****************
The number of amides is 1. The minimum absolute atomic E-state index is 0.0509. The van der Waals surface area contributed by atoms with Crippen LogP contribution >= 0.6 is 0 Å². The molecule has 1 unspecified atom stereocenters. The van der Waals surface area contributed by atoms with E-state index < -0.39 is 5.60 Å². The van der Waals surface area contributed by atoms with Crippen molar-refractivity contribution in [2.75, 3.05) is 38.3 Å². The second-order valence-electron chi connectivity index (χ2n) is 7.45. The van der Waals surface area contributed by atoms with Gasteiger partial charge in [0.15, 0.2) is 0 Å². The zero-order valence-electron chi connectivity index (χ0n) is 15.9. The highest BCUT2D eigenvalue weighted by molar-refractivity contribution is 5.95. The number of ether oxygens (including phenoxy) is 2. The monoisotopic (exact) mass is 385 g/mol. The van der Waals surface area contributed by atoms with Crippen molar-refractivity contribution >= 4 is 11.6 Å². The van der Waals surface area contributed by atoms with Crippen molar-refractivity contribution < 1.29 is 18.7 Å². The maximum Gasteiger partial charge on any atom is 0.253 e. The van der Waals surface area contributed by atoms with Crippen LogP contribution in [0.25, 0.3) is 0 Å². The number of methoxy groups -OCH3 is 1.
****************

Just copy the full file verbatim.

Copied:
The number of amides is 1. The minimum absolute atomic E-state index is 0.0509. The van der Waals surface area contributed by atoms with Crippen LogP contribution >= 0.6 is 0 Å². The molecule has 1 unspecified atom stereocenters. The van der Waals surface area contributed by atoms with E-state index < -0.39 is 5.60 Å². The van der Waals surface area contributed by atoms with Crippen molar-refractivity contribution in [2.75, 3.05) is 38.3 Å². The second-order valence-electron chi connectivity index (χ2n) is 7.45. The van der Waals surface area contributed by atoms with Gasteiger partial charge in [0.15, 0.2) is 0 Å². The zero-order valence-electron chi connectivity index (χ0n) is 15.9. The highest BCUT2D eigenvalue weighted by molar-refractivity contribution is 5.95. The number of ether oxygens (including phenoxy) is 2. The monoisotopic (exact) mass is 385 g/mol. The van der Waals surface area contributed by atoms with Crippen molar-refractivity contribution >= 4 is 11.6 Å². The van der Waals surface area contributed by atoms with Crippen molar-refractivity contribution < 1.29 is 18.7 Å². The maximum Gasteiger partial charge on any atom is 0.253 e. The van der Waals surface area contributed by atoms with Crippen LogP contribution in [0.25, 0.3) is 0 Å². The number of methoxy groups -OCH3 is 1.